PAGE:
The new thriller Den of Thieves centres on the leader of an elite unit of the Los Angeles County Sheriff taking on a fiendishly inventive bank robbery crew. Gerard Butler and Curtis "50 Cent" Jackson play the leaders of the two factions in a cat-and-mouse chase.

Gerard Butler in 'Den of Thieves'Gerard Butler in 'Den of Thieves'

"I read the script for the first time six years ago," says Jackson. "It was unpredictable. I can appreciate heist films, particularly the action, which excites me. But there was more to the characters than just the action.With many other films in this genre, the stories are just about the heist. This was about the relationships."

Butler also read the script several years ago. "I'm good friends with Christian," he says of director Christian Gudegast, who also wrote London Has Fallen. "He asked me to read this, and at the time I had just finished Olympus Has Fallen, and I was being very lazy with reading scripts. I let it sit on my table for three months. When I finally did read it, I called my agent back and said, 'This is so good! Why didn't you tell me?' He said, 'I have been telling you to read it for three months!'"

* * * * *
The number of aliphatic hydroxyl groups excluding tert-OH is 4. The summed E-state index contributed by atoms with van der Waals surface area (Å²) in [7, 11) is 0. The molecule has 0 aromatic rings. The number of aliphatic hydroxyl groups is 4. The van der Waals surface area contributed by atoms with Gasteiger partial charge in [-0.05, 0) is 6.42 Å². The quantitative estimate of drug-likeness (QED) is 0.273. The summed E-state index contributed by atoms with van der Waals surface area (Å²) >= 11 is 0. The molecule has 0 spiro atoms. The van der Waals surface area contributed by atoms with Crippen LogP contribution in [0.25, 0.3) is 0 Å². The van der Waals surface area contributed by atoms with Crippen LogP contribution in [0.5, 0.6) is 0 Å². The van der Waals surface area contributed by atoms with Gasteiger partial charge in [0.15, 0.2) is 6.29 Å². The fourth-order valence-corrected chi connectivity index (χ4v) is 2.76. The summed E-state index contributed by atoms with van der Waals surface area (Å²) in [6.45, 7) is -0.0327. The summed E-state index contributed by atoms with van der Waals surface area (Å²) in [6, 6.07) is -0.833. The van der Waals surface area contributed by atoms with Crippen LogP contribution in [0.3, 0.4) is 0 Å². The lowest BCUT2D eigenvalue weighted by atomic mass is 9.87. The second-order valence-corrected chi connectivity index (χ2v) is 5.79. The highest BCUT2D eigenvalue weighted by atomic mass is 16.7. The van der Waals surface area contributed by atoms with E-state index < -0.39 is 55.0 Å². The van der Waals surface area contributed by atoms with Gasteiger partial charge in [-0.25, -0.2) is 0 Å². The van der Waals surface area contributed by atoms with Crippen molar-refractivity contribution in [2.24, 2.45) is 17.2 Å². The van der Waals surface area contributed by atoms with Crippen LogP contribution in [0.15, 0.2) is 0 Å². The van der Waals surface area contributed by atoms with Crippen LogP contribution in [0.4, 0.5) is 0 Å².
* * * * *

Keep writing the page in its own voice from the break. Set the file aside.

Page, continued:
There were quite a few things Butler liked about the project. "This felt like it had real commercial appeal," he says, "but it also had a chance to be gritty and grimy. And for me there was a chance to play a more complex and fascinating guy. It gave me a chance to show my acting chops in my performance."

Jackson agrees the complexity in the characters appealed to him, including the chance to play a likeable villain. "I like the bad guy," he laughs. "I don't mind being typecast. I'm a rapper, I don't mind! But once the characters begin to open up and have meaningful relationships, people may start to think, I really do like them now."

More: Gerard Butler is hospitalised after a car crash

Butler says that the darker aspects of both heroes and villains make them much more memorable. "But you can't take those characteristics too far when you present the characters to the audience, because you can then lose the audience," he says. "At the end of the day, my character is a cop trying to bring down the bad guys. That involves some lowlife activity. So he's made the decision that if he's going to beat the worst, he had to be worse than them. But you realise that a lot of the time, he's just playing a bad guy. He's really just a big kid."